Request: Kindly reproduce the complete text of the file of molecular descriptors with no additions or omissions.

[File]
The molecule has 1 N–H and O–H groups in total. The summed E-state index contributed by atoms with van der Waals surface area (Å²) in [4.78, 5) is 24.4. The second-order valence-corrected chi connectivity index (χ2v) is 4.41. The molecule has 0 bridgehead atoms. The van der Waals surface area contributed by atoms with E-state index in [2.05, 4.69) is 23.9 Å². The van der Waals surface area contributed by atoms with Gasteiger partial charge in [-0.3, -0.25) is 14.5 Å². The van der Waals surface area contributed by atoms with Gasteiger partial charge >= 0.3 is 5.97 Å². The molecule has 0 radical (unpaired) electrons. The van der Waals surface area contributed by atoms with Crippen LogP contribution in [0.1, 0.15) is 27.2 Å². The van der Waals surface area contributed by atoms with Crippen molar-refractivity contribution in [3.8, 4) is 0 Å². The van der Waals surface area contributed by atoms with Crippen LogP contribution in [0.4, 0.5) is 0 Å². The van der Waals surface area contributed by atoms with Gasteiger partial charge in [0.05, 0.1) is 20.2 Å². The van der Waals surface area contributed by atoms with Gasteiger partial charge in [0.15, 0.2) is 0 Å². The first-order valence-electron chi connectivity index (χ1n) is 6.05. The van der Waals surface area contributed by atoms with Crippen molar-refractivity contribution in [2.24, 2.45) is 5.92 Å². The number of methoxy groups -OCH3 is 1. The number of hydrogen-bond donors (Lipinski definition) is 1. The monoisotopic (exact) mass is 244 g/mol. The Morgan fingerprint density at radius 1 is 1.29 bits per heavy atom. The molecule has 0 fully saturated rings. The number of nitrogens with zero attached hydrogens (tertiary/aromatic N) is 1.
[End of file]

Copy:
The molecule has 1 N–H and O–H groups in total. The summed E-state index contributed by atoms with van der Waals surface area (Å²) in [4.78, 5) is 24.4. The second-order valence-corrected chi connectivity index (χ2v) is 4.41. The molecule has 0 bridgehead atoms. The van der Waals surface area contributed by atoms with E-state index in [2.05, 4.69) is 23.9 Å². The van der Waals surface area contributed by atoms with Gasteiger partial charge in [-0.3, -0.25) is 14.5 Å². The van der Waals surface area contributed by atoms with Gasteiger partial charge >= 0.3 is 5.97 Å². The molecule has 0 radical (unpaired) electrons. The van der Waals surface area contributed by atoms with Crippen LogP contribution in [0.1, 0.15) is 27.2 Å². The van der Waals surface area contributed by atoms with Crippen molar-refractivity contribution in [3.8, 4) is 0 Å². The van der Waals surface area contributed by atoms with Crippen LogP contribution in [0.4, 0.5) is 0 Å². The van der Waals surface area contributed by atoms with Gasteiger partial charge in [0.05, 0.1) is 20.2 Å². The van der Waals surface area contributed by atoms with Gasteiger partial charge in [0.15, 0.2) is 0 Å². The first-order valence-electron chi connectivity index (χ1n) is 6.05. The van der Waals surface area contributed by atoms with Crippen molar-refractivity contribution in [2.24, 2.45) is 5.92 Å². The number of methoxy groups -OCH3 is 1. The number of hydrogen-bond donors (Lipinski definition) is 1. The monoisotopic (exact) mass is 244 g/mol. The Morgan fingerprint density at radius 1 is 1.29 bits per heavy atom. The molecule has 0 fully saturated rings. The number of nitrogens with zero attached hydrogens (tertiary/aromatic N) is 1.